Today I’m going to do something a bit different that I’ve wanted to do for a while – start a series where I answer questions on money, work, frugal family fun, or financial freedom and ask readers to chip in with their advice.
I’m going to pick the best responses from the comments and feature them next week with the next question. Also if you’d like to submit a question for consideration, stay tuned to the end of the post!
Today I’m going to tackle a question I see a lot online that I think a lot of people could benefit from – and one that I have some personal experience with. What do you do when you and your spouse are on different financial pages?
The Question: How Do I Convert A Spendthrift Spouse?
“My husband is a spendthrift, and I’ve always been a saver. Back when we didn’t earn much, this was a small issue-but as our careers have grown, so has the problem. He’s even talking about buying a boat! I, on the other hand, have been reading all about the FIRE movement and am hooked on the idea of being able to have options, and live out my dreams, without waiting until I’m 70+. How do I get a spendthrift spouse on board with an ultra frugal dream? Help! ~ Saver in Seattle”
Dear Saver: Ah, the age old question. He spends, she saves-or vice versa. Each drives the other crazy and it seems there can’t be any meeting in the middle. I’ve been through this-I’ll tell you a bit about this later.
First thought – money is never actually about money. There’s always something deeper at play. Whether you fear running out of money because of scarcity in your past, or your husband making up for all the toys he never got as a kid, or one person thinking the external trappings of conventional success are important than the other, a number of closely held personal values are tied up with our approach to money.
So when you both have different money stories, and spend at different levels, how do you find compromise?
Here Are My Top Tips
- Don’t talk about money-talk about your future. What are your top five dreams? What’s your spouses? We often focus on everyday life and spending decisions, and don’t take the time to talk about our long term dreams. Talk about whether your spending today is going to get you there.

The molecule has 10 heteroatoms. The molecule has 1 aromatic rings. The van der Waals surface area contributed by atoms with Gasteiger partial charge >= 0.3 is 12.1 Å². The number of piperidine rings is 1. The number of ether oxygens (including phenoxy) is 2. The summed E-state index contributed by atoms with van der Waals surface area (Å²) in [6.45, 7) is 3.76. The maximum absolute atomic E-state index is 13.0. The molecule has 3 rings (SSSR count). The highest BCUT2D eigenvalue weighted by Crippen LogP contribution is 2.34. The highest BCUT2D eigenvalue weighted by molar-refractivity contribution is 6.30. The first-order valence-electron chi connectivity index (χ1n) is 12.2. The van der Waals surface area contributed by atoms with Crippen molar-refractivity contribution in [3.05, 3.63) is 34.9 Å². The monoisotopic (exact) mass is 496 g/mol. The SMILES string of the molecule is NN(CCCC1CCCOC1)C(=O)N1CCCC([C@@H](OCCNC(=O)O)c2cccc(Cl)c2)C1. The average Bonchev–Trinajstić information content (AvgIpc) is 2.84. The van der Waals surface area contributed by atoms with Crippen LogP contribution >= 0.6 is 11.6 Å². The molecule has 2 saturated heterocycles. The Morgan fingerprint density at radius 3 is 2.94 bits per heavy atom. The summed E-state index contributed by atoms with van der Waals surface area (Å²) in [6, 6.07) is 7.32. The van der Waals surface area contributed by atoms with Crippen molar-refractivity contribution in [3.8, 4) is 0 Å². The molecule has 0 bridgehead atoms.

- Get to know each other’s priorities. What are the things most important to you, and them? Near term and long term priorities? Talk about them. You don’t need to change each other’s mind, but understand them. Talk about how you can support each other’s priorities.
- Focus on yourself-and share! Lecturing other people doesn’t lead to change. BUT-People need to hear a message at least seven times before they’re receptive. So if you feel like you’re repeating yourself all the time-you have to! When talking about how you spend money, and what you prioritize, and what’s important to you – you’ll get a lot farther if you focus on yourself and how you feel rather than what the other person is doing “wrong”. Stick to the facts of the situation, and your own feelings, during discussions.
- Compromise. You’re different people. You’re going to have different priorities, and different wants. Maybe you always like to get the latest in technology, while your husband enjoys collecting rare comics. Set a limit on your wants that work for both of you.
- Revisit often. Your individual and collective priorities will change as life goes on. Revisit at least once a year to talk about your current priorities, any changes in your dreams, and what you should adjust to get you there
- Be patient. Change takes time. Deep seated money beliefs don’t change overnight. Don’t give up if the first few conversations don’t make a difference.
- Recognize when it’s a problem. Lying, sneaking around, going back on agreements you’ve made as a team-not acceptable. Same if one spouse is so controlling of the money that everyone is miserable. Controlling money can also be a sign of domestic abuse. If your money discussions are falling into these patterns- seek help. But even when there’s no abuse or bad behavior involved, you may not be able to agree. If that’s the case, and you just can’t compromise, getting an objective third party to help you work things out could be helpful.
Our Story – My Husband The Spender
When my husband and I first got together, I was a teenage cashier and he worked in the meat department of the grocery store. I was saving much of my grocery store cashier paycheck-and he was bouncing checks. Yes, I was the saver and he was the spender.
That’s still true today. But over the course of our seventeen years together, our perspectives and attitudes have shifted. He’s become appreciative of things like emergency funds, our investment strategy, and the fact that investing let us do things like take cool trips to Japan. And I’ve come to appreciate that yes, you do need to loosen up with money sometimes to live a fun life today.
How did we get from there to here? Time, patience, compromise, lots of different financial approaches to see what works for both of us, and plenty of discussions.
Readers, what other tips do you have (or have you seen around) for getting a reluctant spouse on board? Let us know in the comments and yours might be selected to appear in the next “ask the readers” article.
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